The first classic I ever read was Madame Bovary. Before that, the only books I had read were mostly Christian fiction, and to be honest they weren’t awful, but they also didn’t expand my mind very much. They only reinforced what I had already been taught to believe. After Madame Bovary, I read The Great Gatsby. Then, I read Maurice and followed that up with Dracula, Catcher in the Rye, Julian, One Hundred Years of Solitude, A Tree Grows in Brooklyn, Love in the Time of Cholera, Lolita, and biographies about Picasso, Tennessee Williams, and Andy Warhol amongst many others. Next I started reading newspapers, The LA Times, The New York Times, San Francisco Gate, USA Today. Well, the classics opened my eyes to the diversity of our planet and the possibilities of language and story telling. The biographies taught me that an artist must known himself and have a grounded sense of the world because an artist's duty is to transform the world into a better place by mirroring society back onto itself or projecting the possibility of what our society can become. The newspapers, though... For the first time in my life, I found myself with an abundance of facts. They gave me access to journalists who were required by a code of ethics to not just write down their feelings but write the truth they found from research into legitimate sources. And it was hard for me to digest what I was reading at first because sometimes — heck, a lot of times — what was reported ran contrary to what I had been raised to believe or what I felt was true. In fact, I had been raised to believe the "news media" was evil. According to my family and many who practiced our particular brand of protestant faith, The New York Times and the like was not to be trusted. And unless the journalist writing a story was a born again Christian or a known conservative, I shouldn't listen to or read a word they had to say. However, I figured what was the worst that could happen if I actually checked out what the evil mainstream media was saying? Well, wouldn't you know, the stories they reported didn't, in fact, align with all I had been raised to believe. And eventually, they led me to one of the biggest newsflashes of my life: I wasn’t going to die and go to hell for being gay. And well, to say the least that little bit of information was a life changer.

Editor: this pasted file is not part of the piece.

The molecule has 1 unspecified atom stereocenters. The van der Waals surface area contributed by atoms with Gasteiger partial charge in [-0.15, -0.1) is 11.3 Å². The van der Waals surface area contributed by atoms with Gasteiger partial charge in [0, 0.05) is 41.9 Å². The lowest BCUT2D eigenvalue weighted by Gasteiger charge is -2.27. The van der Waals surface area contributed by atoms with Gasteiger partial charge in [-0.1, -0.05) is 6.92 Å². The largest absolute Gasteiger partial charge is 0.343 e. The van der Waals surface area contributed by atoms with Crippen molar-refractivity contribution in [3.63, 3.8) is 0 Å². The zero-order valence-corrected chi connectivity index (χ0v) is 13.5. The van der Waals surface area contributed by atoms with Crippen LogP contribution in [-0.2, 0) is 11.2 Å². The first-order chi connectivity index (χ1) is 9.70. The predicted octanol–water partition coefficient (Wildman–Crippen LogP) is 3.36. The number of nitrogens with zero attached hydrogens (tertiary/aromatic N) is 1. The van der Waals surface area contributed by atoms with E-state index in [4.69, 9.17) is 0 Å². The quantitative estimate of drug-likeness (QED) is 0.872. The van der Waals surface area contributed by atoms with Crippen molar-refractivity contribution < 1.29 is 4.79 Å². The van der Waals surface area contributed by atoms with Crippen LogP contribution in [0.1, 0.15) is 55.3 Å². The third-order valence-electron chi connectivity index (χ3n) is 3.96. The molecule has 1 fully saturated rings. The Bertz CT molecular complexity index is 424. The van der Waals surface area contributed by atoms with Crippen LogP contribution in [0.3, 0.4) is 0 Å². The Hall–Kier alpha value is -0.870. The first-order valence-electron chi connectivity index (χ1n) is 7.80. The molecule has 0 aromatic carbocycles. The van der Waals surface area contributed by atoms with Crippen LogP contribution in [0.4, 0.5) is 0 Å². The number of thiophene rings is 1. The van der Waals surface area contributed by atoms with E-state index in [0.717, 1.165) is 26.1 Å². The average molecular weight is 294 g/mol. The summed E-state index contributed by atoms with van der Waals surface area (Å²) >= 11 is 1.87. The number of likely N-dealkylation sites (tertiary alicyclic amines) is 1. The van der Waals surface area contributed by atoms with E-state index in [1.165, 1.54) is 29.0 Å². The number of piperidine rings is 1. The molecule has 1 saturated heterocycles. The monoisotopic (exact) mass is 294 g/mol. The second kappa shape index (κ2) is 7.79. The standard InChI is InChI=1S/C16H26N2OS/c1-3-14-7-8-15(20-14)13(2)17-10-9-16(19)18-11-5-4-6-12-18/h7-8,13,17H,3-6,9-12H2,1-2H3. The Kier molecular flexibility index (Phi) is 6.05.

But just knowing that I was fearfully and wonderfully perfect as a homosexual made me want to explore more. For instance, why did I want to be a filmmaker? Why was I a Republican? Did I really believe in the Bible? Why didn’t I believe in climate change? What about gun control? Should abortion be legal? Was a Ford truck really better than a Chevy? Based on the facts I garnered, for the first time, I got to start making educated decisions about what kind of human being I was and how I was going to interact with this planet. And that’s something I don’t believe a lot of people realize they have control over. I think a lot of folks live in some hazy shell of belief, like I used to. They’re lost in beliefs that have been handed down to them and which they accept as fact when in truth they're are actually based on nothing more than feelings — feelings of nostalgia, feelings of fear, feelings of anger, etc. People remain Baptist or Catholic, Republican or Democrat, conservative or liberal, etc., etc., and they’ve never actually stopped to ask themselves, why? I certainly hadn’t. Not until I was blindsided by that question at that watch party when I was 17. I want to challenge everyone out there to ask yourself why you believe what you do and is that belief based on a feeling or a fact. And if you don’t have an answer, then find one. But my challenge goes even further. Don’t look for those answers from someplace that’s gonna adhere to your feelings like your friends or some left leaning or right leaning entertainer, news station, blog, or holy book. And don’t just accept one answer. If something sounds too awful to be true, it might be. If something sounds too good to be true, it probably is. And when someone wants to talk to you about conspiracy that chills you to your bones tell them you’ll hold out for the facts even if those facts might be harder to understand or learn about in than your feelings, ‘cause in this day in age we need to rely on fact not feelings. Trust me, feelings are great, but they will keep a little farm boy in the closet back on a small farm in Missouri when facts will set us all free to make the world a better place.